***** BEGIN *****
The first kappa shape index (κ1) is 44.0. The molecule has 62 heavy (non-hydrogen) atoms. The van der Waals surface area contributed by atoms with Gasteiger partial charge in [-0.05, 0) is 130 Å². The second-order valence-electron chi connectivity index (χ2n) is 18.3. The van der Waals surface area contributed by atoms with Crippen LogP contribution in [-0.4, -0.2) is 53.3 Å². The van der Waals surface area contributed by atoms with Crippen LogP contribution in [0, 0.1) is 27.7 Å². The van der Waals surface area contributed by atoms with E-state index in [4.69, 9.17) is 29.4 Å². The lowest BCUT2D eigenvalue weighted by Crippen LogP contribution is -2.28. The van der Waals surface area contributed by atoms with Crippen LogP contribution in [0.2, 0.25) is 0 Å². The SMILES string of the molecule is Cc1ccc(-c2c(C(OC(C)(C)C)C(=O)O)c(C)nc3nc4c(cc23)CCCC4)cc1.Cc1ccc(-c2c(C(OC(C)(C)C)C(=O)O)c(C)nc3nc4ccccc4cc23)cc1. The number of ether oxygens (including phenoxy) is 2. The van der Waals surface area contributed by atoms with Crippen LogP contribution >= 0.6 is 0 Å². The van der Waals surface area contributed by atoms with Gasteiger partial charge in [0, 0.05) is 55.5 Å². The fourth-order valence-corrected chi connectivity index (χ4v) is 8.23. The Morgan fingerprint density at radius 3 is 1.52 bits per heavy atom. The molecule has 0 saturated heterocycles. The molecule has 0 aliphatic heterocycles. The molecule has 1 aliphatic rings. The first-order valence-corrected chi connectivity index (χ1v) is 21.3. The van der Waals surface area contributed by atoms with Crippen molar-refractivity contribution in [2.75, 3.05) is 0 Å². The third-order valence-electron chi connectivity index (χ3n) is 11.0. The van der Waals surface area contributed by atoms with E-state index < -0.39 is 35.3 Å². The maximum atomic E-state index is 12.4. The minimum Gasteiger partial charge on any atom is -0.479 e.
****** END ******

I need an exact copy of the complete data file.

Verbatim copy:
The first kappa shape index (κ1) is 44.0. The molecule has 62 heavy (non-hydrogen) atoms. The van der Waals surface area contributed by atoms with Gasteiger partial charge in [-0.05, 0) is 130 Å². The second-order valence-electron chi connectivity index (χ2n) is 18.3. The van der Waals surface area contributed by atoms with Crippen LogP contribution in [-0.4, -0.2) is 53.3 Å². The van der Waals surface area contributed by atoms with Crippen LogP contribution in [0, 0.1) is 27.7 Å². The van der Waals surface area contributed by atoms with E-state index in [4.69, 9.17) is 29.4 Å². The lowest BCUT2D eigenvalue weighted by Crippen LogP contribution is -2.28. The van der Waals surface area contributed by atoms with Crippen LogP contribution in [0.2, 0.25) is 0 Å². The SMILES string of the molecule is Cc1ccc(-c2c(C(OC(C)(C)C)C(=O)O)c(C)nc3nc4c(cc23)CCCC4)cc1.Cc1ccc(-c2c(C(OC(C)(C)C)C(=O)O)c(C)nc3nc4ccccc4cc23)cc1. The number of ether oxygens (including phenoxy) is 2. The van der Waals surface area contributed by atoms with Crippen LogP contribution >= 0.6 is 0 Å². The van der Waals surface area contributed by atoms with Gasteiger partial charge in [0, 0.05) is 55.5 Å². The fourth-order valence-corrected chi connectivity index (χ4v) is 8.23. The Morgan fingerprint density at radius 3 is 1.52 bits per heavy atom. The molecule has 0 saturated heterocycles. The molecule has 0 aliphatic heterocycles. The molecule has 1 aliphatic rings. The first-order valence-corrected chi connectivity index (χ1v) is 21.3. The van der Waals surface area contributed by atoms with Crippen molar-refractivity contribution in [2.75, 3.05) is 0 Å². The third-order valence-electron chi connectivity index (χ3n) is 11.0. The van der Waals surface area contributed by atoms with E-state index < -0.39 is 35.3 Å². The maximum atomic E-state index is 12.4. The minimum Gasteiger partial charge on any atom is -0.479 e.